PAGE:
Postcard from a Cheese Journey(s)
Last September, on a wet and rainy morning, I found myself in a green Swiss valley. I – and my fellow travelers on the Cheese Journeys’ alpine tour – had woken up early because it was a very special day. It was the day when the cows were coming down from the mountains after a long summer – and that’s a serious party in this part of the world!
But first, let’s take a look at the background.
‘Transhumance’ is an ancient tradition found in European regions with mountains. When the snow starts to melt in the Alps in early spring, cows are taken up hill where they graze in lush meadows throughout the summer, producing abundant milk which is used to make delicious cheeses. As fall approaches, the cows are brought down to the stables in the valley for the winter.
Whereas cows move up and down in the Alps, in the Pyrenees, it’s all about sheep. Typically, the grass around the farm in the valley is turned into hay, which the animals are fed with in winter. Whereas the summer menu says lush grass, wild herbs, flowers and whatever grows in the heights. This practice is often described in the protection of origin behind the cheese (the AOP designation if it’s a French cheese).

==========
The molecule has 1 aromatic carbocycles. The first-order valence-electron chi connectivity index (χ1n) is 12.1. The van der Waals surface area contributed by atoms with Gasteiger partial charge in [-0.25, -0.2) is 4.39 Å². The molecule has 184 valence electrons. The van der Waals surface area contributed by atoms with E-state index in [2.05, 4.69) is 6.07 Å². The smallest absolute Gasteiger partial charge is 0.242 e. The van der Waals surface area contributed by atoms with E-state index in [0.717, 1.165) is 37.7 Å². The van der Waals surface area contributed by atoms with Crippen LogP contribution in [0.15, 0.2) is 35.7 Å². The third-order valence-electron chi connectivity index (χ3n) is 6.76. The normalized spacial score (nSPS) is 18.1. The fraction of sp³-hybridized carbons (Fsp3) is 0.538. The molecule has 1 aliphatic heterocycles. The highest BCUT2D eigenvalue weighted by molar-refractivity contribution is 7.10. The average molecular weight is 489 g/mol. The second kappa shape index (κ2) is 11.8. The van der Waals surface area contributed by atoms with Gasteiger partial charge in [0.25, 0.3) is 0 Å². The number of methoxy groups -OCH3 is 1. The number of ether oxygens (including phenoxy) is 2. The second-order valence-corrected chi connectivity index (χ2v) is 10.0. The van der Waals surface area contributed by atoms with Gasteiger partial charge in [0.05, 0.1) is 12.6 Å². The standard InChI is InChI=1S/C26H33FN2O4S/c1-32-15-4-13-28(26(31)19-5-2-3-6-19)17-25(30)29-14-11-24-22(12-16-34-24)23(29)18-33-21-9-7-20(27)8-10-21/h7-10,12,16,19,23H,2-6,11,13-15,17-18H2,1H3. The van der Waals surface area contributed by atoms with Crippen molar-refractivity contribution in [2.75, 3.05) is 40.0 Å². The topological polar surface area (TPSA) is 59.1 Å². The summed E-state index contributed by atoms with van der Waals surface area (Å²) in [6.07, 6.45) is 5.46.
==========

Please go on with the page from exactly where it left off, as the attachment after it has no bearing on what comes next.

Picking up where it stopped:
Intangible cultural heritage
In 2019, transhumance was inscribed on UNESCO’s list of intangible cultural heritage. As well as being about animals and feed, transhumance is also about knowledge and skills passed down through generations and relationships between people, animals and ecosystems. And it’s actually a sustainable way of maintaining livestock.
A day of celebration
When the season comes to an end, it’s time for celebration. We took part in a cow parade in Switzerland near the French border.
Early in the morning, cows were dressed up with small hats and lots of flowers (and no, not all cows liked that idea). The air was full of the sound of small and large cowbells. Men, women and children also dressed up.
Wait for your turn
At ‘our’ farm, we waited until 10 am, which was our slot in the parade. Off walked cows, a couple of goats, a horse and the whole family. There was the occasional cow who wanted to eat some grass on the way, but otherwise they walked down to the village, where it almost looked like the Tour de France with metal grids on the side of the road and lots of people in a festive mood.
The Tour de France of the cows
Throughout the day, cows kept arriving in small groups and people cheered and clapped every time. But it was still impossible to drown out the sound of the many cowbells.
Meanwhile, you could visit the stalls selling everything from socks with cows to cowbells, and if you got hungry, you could choose between raclette, fondue, lots of gruyère and so much more.
This is probably the biggest celebration of cows and cheese that I have experienced to this date.